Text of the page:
Robert Low: The Lion Rampant
Yesterday saw the launch of Robert Low’s final book in his ‘making of Scotland’ trilogy. It is too easy to pigeon-hole some books. You would think with The Lion Rampant that the appeal would be primarily Scottish (the Bruce story may or may not be about the making of Scotland, but in English eyes it is generally seen as a humiliation of England – and English heckles often rise in relation to the incendiary historical travesty that was the film Braveheart). You would think that the appeal was exclusively to men, as Robert writes muscular stories with undeniable gusto about the violent worlds his characters seek out. Neither assertion is true. Disparate women have made a point of emphasising the lustre and poetry of Robert’s prose to me. Also – as Braveheart actually demonstrates – English Scottish struggles have a wide resonance. But Robert Low’s series is a clear-eyed recognition that the real story of Scotland is one of blurred loyalties and internecine strife.
In an attempt to extract the man from the pigeon-hole, we asked two fans to say why they love his work. Hopefully we blur the gender/nationality lines a little.
Terri-lea Laurie writes: Many writers can do action adventure historical fiction. Many writers can even do action adventure historical fiction extremely well. But, in my experience, not all of them can do it with that unique blend of wordsmithing, research, passion and skill that Robert Low can. And I am not talking just a skill to write, to draw characters in the mind and make them breathe and walk and talk and fight and hate, it is a skill one gets from having led a colourful life, having met a real world full of colourful characters. As a career journalist for many decades – including reporting in that maelstrom of horror which was the Vietnam War – he has probably walked a thousand miles alongside a thousand different people, and for me as a reader, I responded to that life experience from the very first book I read of his, The Whale Road (Oathsworn #1) and it has been bringing me back to his books ever since.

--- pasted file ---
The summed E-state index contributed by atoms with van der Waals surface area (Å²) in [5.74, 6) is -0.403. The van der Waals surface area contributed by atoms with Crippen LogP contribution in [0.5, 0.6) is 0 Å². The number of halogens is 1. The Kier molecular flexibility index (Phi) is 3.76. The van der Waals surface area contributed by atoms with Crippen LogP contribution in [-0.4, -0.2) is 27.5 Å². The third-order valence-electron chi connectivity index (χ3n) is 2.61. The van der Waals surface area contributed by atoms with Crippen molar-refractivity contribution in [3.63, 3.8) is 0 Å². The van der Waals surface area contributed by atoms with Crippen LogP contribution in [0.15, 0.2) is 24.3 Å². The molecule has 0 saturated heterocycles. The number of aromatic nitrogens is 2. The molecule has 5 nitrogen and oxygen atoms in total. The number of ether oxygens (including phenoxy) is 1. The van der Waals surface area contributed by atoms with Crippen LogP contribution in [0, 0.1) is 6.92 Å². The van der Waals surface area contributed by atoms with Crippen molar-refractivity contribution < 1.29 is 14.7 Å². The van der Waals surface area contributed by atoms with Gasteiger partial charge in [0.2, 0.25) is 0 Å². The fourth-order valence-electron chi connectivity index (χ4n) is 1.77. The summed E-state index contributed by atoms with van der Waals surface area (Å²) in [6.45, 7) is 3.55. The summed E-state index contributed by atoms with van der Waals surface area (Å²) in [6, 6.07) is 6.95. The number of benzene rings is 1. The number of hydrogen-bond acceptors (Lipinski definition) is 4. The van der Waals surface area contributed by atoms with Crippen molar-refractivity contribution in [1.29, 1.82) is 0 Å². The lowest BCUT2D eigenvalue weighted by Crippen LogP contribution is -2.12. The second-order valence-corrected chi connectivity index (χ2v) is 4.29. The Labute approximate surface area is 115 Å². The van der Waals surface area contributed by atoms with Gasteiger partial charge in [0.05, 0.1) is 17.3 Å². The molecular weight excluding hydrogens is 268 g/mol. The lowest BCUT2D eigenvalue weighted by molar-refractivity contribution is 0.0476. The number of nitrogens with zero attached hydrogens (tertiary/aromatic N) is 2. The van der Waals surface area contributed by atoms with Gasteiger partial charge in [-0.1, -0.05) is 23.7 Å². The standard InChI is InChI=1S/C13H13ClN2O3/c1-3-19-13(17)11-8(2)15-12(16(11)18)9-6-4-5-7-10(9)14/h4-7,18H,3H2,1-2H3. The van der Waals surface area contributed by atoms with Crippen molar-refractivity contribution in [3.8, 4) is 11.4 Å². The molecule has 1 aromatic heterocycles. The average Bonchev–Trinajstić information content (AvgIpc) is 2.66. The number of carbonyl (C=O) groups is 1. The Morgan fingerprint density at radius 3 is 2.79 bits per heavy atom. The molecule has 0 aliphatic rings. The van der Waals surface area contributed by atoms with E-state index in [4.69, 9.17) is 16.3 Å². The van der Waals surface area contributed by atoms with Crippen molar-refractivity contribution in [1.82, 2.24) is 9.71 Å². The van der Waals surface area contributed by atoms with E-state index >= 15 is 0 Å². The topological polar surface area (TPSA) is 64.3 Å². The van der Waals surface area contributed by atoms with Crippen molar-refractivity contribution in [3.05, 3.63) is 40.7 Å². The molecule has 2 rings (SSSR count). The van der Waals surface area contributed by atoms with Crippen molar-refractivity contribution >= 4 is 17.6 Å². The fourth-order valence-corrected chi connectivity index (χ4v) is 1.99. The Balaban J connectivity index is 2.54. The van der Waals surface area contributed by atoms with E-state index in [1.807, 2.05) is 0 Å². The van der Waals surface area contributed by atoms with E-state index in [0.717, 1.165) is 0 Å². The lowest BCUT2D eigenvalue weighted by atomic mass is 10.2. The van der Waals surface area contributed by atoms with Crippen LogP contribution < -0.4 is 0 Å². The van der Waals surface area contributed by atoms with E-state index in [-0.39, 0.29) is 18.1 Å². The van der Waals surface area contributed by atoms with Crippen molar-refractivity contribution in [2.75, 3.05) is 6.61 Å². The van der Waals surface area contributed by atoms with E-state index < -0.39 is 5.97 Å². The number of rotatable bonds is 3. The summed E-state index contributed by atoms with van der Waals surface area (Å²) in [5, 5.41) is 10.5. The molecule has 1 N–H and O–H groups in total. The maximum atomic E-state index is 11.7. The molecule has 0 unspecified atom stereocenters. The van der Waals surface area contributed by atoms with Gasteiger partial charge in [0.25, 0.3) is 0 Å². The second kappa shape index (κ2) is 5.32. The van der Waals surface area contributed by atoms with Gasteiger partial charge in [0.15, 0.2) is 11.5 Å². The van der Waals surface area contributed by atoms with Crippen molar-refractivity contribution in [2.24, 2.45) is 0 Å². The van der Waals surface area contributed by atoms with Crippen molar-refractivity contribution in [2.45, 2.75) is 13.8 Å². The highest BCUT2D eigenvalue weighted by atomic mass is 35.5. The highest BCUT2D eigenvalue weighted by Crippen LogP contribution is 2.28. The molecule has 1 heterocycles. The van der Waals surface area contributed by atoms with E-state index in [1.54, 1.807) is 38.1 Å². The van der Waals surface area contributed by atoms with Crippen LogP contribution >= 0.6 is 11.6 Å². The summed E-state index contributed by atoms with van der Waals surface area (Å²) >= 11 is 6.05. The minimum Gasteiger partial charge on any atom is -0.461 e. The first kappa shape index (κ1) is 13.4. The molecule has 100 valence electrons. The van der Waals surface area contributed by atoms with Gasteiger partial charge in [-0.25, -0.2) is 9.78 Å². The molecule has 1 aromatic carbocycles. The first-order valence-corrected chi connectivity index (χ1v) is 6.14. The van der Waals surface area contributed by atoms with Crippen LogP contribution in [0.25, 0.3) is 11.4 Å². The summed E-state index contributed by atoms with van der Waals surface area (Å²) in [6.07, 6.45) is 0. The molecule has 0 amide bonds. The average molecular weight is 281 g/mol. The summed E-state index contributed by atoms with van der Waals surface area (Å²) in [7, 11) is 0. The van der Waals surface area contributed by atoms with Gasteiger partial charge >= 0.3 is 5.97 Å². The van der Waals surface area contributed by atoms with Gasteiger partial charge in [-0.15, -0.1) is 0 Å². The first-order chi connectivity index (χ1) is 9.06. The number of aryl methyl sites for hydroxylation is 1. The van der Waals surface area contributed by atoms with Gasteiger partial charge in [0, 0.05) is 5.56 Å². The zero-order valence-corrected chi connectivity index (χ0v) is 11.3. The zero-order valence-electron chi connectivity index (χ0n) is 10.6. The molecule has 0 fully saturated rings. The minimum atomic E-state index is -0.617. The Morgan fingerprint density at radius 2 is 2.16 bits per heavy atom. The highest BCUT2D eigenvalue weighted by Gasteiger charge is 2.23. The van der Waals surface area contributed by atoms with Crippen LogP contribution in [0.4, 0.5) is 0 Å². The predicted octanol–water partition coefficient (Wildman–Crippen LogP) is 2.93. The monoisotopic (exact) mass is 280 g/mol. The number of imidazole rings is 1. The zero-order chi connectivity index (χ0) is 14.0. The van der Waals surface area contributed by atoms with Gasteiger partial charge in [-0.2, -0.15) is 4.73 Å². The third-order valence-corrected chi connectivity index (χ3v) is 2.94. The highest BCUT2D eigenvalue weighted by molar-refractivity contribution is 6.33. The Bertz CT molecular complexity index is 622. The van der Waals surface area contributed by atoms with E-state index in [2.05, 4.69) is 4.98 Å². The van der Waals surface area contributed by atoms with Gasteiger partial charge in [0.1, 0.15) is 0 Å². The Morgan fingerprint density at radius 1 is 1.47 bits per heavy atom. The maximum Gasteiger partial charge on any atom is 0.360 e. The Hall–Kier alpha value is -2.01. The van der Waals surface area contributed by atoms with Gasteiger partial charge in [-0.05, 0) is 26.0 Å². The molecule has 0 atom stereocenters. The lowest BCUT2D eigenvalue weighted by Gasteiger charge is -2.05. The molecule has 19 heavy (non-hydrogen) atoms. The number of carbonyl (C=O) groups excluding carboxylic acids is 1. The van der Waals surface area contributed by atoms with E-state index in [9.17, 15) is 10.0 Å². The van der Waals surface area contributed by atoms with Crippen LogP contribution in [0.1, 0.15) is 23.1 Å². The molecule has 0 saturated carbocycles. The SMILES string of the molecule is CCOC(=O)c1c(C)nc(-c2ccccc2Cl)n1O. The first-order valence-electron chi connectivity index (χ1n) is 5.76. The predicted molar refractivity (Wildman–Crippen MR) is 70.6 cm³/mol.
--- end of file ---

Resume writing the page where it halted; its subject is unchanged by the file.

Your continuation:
There are always one or two characters in each of his books that lift off the page and stick with you. In the Oathsworn series, book one, they were Pinleg and Einar. In the trilogy, The Kingdom Trilogy, that character was Dog Boy. Each individual reader may find themselves attaching to different characters in either series, but I am confident one of them will stick and stay.
For me, the author is a larger than life character himself and I would not be surprised if he surrounds himself with larger than life characters in his personal life. So, of course, why would his book’s characters not be as memorable and robust? I feel that to write his characters any other way would be to go against his grain.
You should always expect a passionate punch from his stories. They may not always go the way you want them. Characters will die when you least expect it, others will transform against your wishes, but they will always keep you on your toes and they are certainly not books that you will ever put aside and forget you have read.”
Justin Lindsay writes: Years ago, a search for Viking fiction yielded a recommendation across the bottom of my screen. I was drawn in by the cover. It depicted a rough-looking, axe-wielding lot of Vikings. It was The Whale Road, by an author I hadn’t heard of before named Robert Low. The marketing blurb was enticing, with its talk of a band of Vikings in search of legendary relics. My local library had a copy. I burned through it in days. I was hooked. I’ve since purchased every novel Robert Low has published.
His five Viking novels follow the Oathsworn, a band of raiders led by Orm. Their travels take the reader across Scandinavia, Eastern Europe, Outremer, and Greek lands. They are alternately mercenaries, dreaded and mighty Viks, and lords of their own domain. Many series grow stale with each new book, but not so with Low’s Oathsworn. The characters are compelling, and the world is rich with detail, though the narrative is fast-paced. They are brutal tales. These are Northmen who revel in the shield wall, the salt sea, plunder, and pillage. Yet in the midst of it there is remarkable beauty and even tenderness.
His other three books comprise the Kingdom trilogy, which takes us through the Scottish rebellion against Edward I. Though these events are dominated in legend by William Wallace and Robert the Bruce, Low doesn’t take the easy road of making them the only center pieces of his narrative. Instead, we are at Falkirk, Stirling Bridge, and Bannockburn with the likes of Sir Hal Sientcler and others. Again, Low’s gritty style and unrepentant use of Medieval terms and dialect draws you in.
Justin Lindsay is American. He is an aspiring author, a member of the HNS web team and a frequent blogger. Find out more at http://www.justinlindsay.com/
Posted by Richard Lee